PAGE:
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PHOENIX (AP) -- The Republican and Democratic candidates for Arizona governor are making a final campaign push through the state as they try to seal a general election win and their parties pull out all the stops to get voters to the polls.
The efforts by Republican Doug Ducey and Democrat Fred DuVal are being mirrored by other statewide and congressional candidates who hope that voters will back them in Tuesday's elections.
Democrats are focusing on get-out-the-vote efforts, trying to mobilize voters who are seen as generally less enthusiastic than their GOP counterparts in a midterm election year.
That includes Democratic state Rep. Ruben Gallego, who is facing only token opposition as he races toward an expected win in Congressional District 7 in south and west Phoenix. He's trying to help statewide candidates by using the campaign machine that propelled him to a victory in the primary in the heavily Democratic district to turn out voters.
"We've had 60 people going out every day for the last month and a half," Gallego said. "There's never been an operation like this in this district â but this district alone cannot turn the whole state." Gallego pointed to similar efforts by Democratic Reps. Raul Grijalva and Ann Kirkpatrick to get Democratic voters to the polls as well.
The state Democratic Party has more than 150 paid canvassers contacting voters and is hiring more for the final push, Executive Director DJ Quinlan said Friday. That's on top of 60 organizers who have been in the field for months.
Democrats are targeting unmarried women, younger people and minorities, especially Hispanics, who tend to vote in lower proportions.
Republicans are also pulling out all the stops, and if registered Republicans haven't returned their early ballot, they can expect a phone call this weekend from one of hundreds of volunteers working phone banks, said Tim Sifert, the state party's spokesman.
"We've got a massive statewide get-out-the-vote effort involving phone calls to voters who have not yet voted their early ballots as well as voters we are encouraging to go to the polls on Election Day," Sifert said. "Clearly the campaigns are in addition to that. We also have canvassers going door to door, where it's practical."
Democrats acknowledge that nationally the election is likely to favor Republicans, with the Senate possibly becoming majority Republican and the GOP gaining more House seats to strengthen its current majority. But they still like their chances for victories in stateside, congressional and legislative offices in Arizona.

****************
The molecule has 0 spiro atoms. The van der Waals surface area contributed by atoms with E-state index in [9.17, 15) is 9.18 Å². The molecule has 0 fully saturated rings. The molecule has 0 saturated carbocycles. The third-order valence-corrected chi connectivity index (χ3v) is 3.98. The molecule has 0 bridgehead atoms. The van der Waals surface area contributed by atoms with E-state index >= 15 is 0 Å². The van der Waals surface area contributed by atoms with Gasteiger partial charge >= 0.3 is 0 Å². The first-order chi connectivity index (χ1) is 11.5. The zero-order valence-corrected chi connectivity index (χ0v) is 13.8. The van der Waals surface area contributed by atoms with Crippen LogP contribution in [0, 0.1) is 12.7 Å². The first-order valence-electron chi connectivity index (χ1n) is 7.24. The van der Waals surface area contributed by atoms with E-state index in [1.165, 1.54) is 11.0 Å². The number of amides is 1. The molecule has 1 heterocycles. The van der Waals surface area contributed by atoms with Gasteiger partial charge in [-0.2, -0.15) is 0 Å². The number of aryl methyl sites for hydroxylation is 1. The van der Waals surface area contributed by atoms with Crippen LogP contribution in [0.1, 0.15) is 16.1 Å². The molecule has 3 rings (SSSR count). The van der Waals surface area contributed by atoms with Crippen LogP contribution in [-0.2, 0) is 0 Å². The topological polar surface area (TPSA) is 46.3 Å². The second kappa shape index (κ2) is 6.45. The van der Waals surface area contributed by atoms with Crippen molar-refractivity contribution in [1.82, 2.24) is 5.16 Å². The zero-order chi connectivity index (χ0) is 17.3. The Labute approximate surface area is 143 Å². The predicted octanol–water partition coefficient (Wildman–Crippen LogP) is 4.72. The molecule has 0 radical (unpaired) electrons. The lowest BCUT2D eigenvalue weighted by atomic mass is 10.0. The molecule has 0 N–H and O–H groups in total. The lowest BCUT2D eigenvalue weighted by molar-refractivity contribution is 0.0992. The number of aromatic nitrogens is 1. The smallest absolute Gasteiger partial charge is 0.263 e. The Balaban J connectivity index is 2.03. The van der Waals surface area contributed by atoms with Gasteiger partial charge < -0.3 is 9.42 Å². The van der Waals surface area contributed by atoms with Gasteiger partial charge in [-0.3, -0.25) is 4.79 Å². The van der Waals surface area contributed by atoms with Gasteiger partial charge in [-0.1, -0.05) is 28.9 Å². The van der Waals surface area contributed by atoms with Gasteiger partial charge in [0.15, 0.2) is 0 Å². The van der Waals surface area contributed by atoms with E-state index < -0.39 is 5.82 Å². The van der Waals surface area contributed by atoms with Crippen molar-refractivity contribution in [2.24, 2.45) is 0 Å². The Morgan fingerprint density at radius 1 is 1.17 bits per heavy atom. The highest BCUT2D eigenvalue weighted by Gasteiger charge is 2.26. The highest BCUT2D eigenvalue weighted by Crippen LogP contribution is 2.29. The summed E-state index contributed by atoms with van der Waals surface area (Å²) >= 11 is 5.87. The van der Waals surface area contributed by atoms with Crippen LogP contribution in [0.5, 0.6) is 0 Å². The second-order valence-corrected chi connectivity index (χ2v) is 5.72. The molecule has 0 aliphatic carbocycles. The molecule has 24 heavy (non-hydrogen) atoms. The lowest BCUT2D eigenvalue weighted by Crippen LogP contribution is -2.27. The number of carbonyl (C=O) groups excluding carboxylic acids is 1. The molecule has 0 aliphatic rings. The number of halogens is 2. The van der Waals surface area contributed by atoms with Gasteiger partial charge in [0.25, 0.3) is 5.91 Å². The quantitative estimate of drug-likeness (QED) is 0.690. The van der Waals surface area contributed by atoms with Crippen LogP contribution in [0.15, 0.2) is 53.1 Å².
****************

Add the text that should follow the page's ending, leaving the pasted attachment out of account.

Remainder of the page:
"We feel like across the board we'll certainly win statewide - it's really a crapshoot which we'll win because the races are so close," Quinlan said. "But my fundamental point is, in a year when it really should be favoring Republicans I think we have a chance to win at every level."
Ducey plans stops in Maricopa, Mohave, Pima, Pinal, Yavapai and Coconino counties between Friday and Monday. DuVal plans 22 stops across metro Phoenix and in southern Arizona over the weekend. Both will be joined by other candidates for statewide office on many of the stops.
Not long ago, the FCC issued a proposed rule that I firmly support, as do emergency service dispatchers and law enforcement officials throughout the country. This rule would require standards to be updated so that individuals who dial 911 from a mobile phone can be located just as they would if they had used a landline.
Saying Tucson has been “uncooperative and evasive,” the American Civil Liberties Union wants a judge to immediately order it to turn over documents about use of a device by the police department that allows it to track cell phone users without their knowledge.
PHOENIX -- Saying Tucson has been "uncooperative and evasive,'' the American Civil Liberties Union wants a judge to immediately order it to turn over documents about use of a device by the Police Department that allows it to track cell phone users without their knowledge.
In legal filings in Pima County Superior Court, attorney Dan Pochoda pointed out to Judge Douglas Metcalf that he had ordered city to provide the ACLU with a list of each document it believes it does not have to disclose "with enough information to make it identifiable.'' Metcalf also directed the city to explain why it is being withheld.
What the ACLU got, Pochoda said, was a list of documents the city already said it had given to Metcalf for him to review in chambers along with "vague, speculative, and conclusory rationales for withholding the requested items.''
Pochoda said the request, submitted by investigative reporter Beau Hodai, was very specific about wanting data about the purchase and use of device, sold by Harris Co. originally as the StingRay and later as Hailstorm, along with what appears to be a new non-disclosure agreement between the Tucson Police Department and the FBI about what it would and would not make public.